By Mark Salamon, July 1, 2017
The cost of medical research is staggering, but how do you put a price tag on life saving studies like the one that just came out of the University of Cambridge that found that “children get more satisfaction from relationships with their pets than with siblings”.
If you’re thinking, “how in the world do scientists tease that kind of intricate information out of a sample of people?”, you are not alone. I myself was baffled until I read the methods, which involved asking seventy-seven twelve year olds questions like “How good is your relationship with your pet?”, “How much do you share your secrets and private feelings with your pet?”, and “How much do you and your pet disagree and quarrel?”
Not surprisingly, dogs came out on top when it came to this type of companionship, leading one medical journalist to drop the following bombshell: “Dogs – and not fellow human spawn – might be kids’ real best friends”.
Now let me just say that I have a deep love and respect for dogs for a number of reasons, not the least of which is that people who don’t know what you look like can find out by looking at your dog. In addition to this, people who don’t know your personality can find this out also by watching your dog, at least according to Caesar Millan, the “Dog Whisperer”, who has shown that if a dog is nervous, fearful, obsessive, or aggressive, they are often mirroring the feelings and “energy” of the owners.
Our first dog, Zoe, was a great dog. She loved people and other dogs and was very friendly, never aggressive. I was proud of this because, according to Caesar, it meant that we were nice, friendly, well-adjusted people with no neurotic disorders.
We went about a year between our first and second dog, and I’m not sure how this happened, but sometime in that dogless year we went from being nice, friendly, well adjusted people to fearful, nervous, aggressive people, at least according to our second dog, Crush. During this time I watched so many episodes of Dog Whisperer that all I did after a while was go pssssst, psssssssssssst to everyone, including my patients and coworkers.
We are now on our third dog, Posie. We are still a little nervous, but we are happy and playful and no longer want to kill everybody who comes near our house.
Another great thing about dogs is that if you have too much money laying around, your dog can easily dispose of it for you. The research study mentioned above is a triumphant example. I also have personal examples from each of our three dogs. Zoe relieved us of unwanted cash by eating tissues (approximately $7,000 worth). She also ate my daughter’s stockings. Well she didn’t really eat them, she just swallowed them whole. We would find them out in the back yard compressed into the shape of doggie turds. We could have literally shaken them out, thrown them in the washer, and used them again, although we never did this because money is no object and we were more than happy to buy new stockings while we were out buying tissues.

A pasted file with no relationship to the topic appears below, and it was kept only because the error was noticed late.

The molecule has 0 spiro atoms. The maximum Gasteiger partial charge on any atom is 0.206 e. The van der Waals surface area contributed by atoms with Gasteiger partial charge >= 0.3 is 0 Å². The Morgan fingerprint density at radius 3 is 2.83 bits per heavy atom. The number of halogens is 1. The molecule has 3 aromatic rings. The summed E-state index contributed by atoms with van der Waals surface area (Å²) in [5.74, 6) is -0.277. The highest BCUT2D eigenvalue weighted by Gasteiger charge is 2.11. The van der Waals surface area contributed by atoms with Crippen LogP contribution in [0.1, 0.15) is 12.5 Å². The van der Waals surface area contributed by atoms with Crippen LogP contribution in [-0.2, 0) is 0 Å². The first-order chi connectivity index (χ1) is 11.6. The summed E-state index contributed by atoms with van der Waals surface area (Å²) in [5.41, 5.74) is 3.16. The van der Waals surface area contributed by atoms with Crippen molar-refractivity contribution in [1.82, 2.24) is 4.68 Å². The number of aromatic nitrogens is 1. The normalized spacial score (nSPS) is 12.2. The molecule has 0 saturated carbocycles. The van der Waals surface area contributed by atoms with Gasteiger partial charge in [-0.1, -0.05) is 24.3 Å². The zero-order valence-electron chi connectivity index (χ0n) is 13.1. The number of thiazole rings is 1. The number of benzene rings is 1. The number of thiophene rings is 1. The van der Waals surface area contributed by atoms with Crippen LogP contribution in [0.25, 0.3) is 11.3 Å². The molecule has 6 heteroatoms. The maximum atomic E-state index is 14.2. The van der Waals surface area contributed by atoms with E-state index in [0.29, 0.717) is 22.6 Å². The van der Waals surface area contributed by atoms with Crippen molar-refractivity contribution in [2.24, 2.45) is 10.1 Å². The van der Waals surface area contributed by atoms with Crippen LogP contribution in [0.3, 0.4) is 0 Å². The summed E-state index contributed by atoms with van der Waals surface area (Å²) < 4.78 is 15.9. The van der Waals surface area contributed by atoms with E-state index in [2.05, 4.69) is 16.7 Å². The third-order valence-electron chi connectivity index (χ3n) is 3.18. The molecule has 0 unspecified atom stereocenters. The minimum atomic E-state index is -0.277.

Crush developed inflammatory bowel disease, which is every bit as disgusting as it sounds and allowed us to pay top dollar for dog food made of Kangaroo meat. And Posie got a nosebleed. In sharp contrast to human nose bleeds, which require you to tilt your head back, dog nose bleeds require a skilled veterinarian to insert a special $1,500 tube up the dog’s nose.
Keeping this in mind, you should never decide on a dog based on its price, because this will be insignificant compared with the subsequent costs, including food, grooming, medicines, and vet bills. This will be true even if your dog costs ten thousand dollars.
Dogs are also invaluable in the medical field. Service dogs provide assistance and companionship for disabled people, and therapy dogs help relieve stress for those in the hospital. And dogs have also shown a remarkable ability to disprove scientific theories. Take Darwin’s theory of evolution, which says that animals evolve to have traits that improve their likelihood of survival. If Darwin had studied a couple of dogs, he would have flushed that theory down the toilet. Any dog owner will tell you that the most prominent trait that all dogs have is that they will eat anything except for imaginary objects. They have evolved to eat not only things with no nutritional value, like tissues and undergarments, but also things that are downright bad for them, like poison, poop (their own and other’s), jewelry, and power tools. If Darwin were still alive, I would like him to explain how these animals are still alive. And I’d also like to know why the only thing that didn’t give my dog diarrhea was kangaroo meat.